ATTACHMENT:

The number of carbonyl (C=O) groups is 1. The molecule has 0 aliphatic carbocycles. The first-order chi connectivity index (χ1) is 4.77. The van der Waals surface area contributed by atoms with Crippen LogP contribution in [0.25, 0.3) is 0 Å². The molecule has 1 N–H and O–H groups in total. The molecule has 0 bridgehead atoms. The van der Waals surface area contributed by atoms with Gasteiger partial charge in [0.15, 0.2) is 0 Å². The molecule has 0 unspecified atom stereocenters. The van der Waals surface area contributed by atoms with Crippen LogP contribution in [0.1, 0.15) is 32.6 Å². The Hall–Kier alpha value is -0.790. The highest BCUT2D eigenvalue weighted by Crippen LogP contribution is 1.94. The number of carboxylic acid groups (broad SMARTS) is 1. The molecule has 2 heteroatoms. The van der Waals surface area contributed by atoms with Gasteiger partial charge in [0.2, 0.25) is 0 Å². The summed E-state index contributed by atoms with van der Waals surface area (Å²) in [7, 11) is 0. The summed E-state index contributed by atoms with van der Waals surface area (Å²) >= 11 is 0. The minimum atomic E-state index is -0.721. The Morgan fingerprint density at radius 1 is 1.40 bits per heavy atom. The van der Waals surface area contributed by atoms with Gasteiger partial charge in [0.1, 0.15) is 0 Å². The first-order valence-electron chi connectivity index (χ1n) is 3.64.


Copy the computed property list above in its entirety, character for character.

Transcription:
The number of carbonyl (C=O) groups is 1. The molecule has 0 aliphatic carbocycles. The first-order chi connectivity index (χ1) is 4.77. The van der Waals surface area contributed by atoms with Crippen LogP contribution in [0.25, 0.3) is 0 Å². The molecule has 1 N–H and O–H groups in total. The molecule has 0 bridgehead atoms. The van der Waals surface area contributed by atoms with Gasteiger partial charge in [0.15, 0.2) is 0 Å². The molecule has 0 unspecified atom stereocenters. The van der Waals surface area contributed by atoms with Crippen LogP contribution in [0.1, 0.15) is 32.6 Å². The Hall–Kier alpha value is -0.790. The highest BCUT2D eigenvalue weighted by Crippen LogP contribution is 1.94. The number of carboxylic acid groups (broad SMARTS) is 1. The molecule has 2 heteroatoms. The van der Waals surface area contributed by atoms with Gasteiger partial charge in [0.2, 0.25) is 0 Å². The summed E-state index contributed by atoms with van der Waals surface area (Å²) in [7, 11) is 0. The summed E-state index contributed by atoms with van der Waals surface area (Å²) >= 11 is 0. The minimum atomic E-state index is -0.721. The Morgan fingerprint density at radius 1 is 1.40 bits per heavy atom. The van der Waals surface area contributed by atoms with Gasteiger partial charge in [0.1, 0.15) is 0 Å². The first-order valence-electron chi connectivity index (χ1n) is 3.64.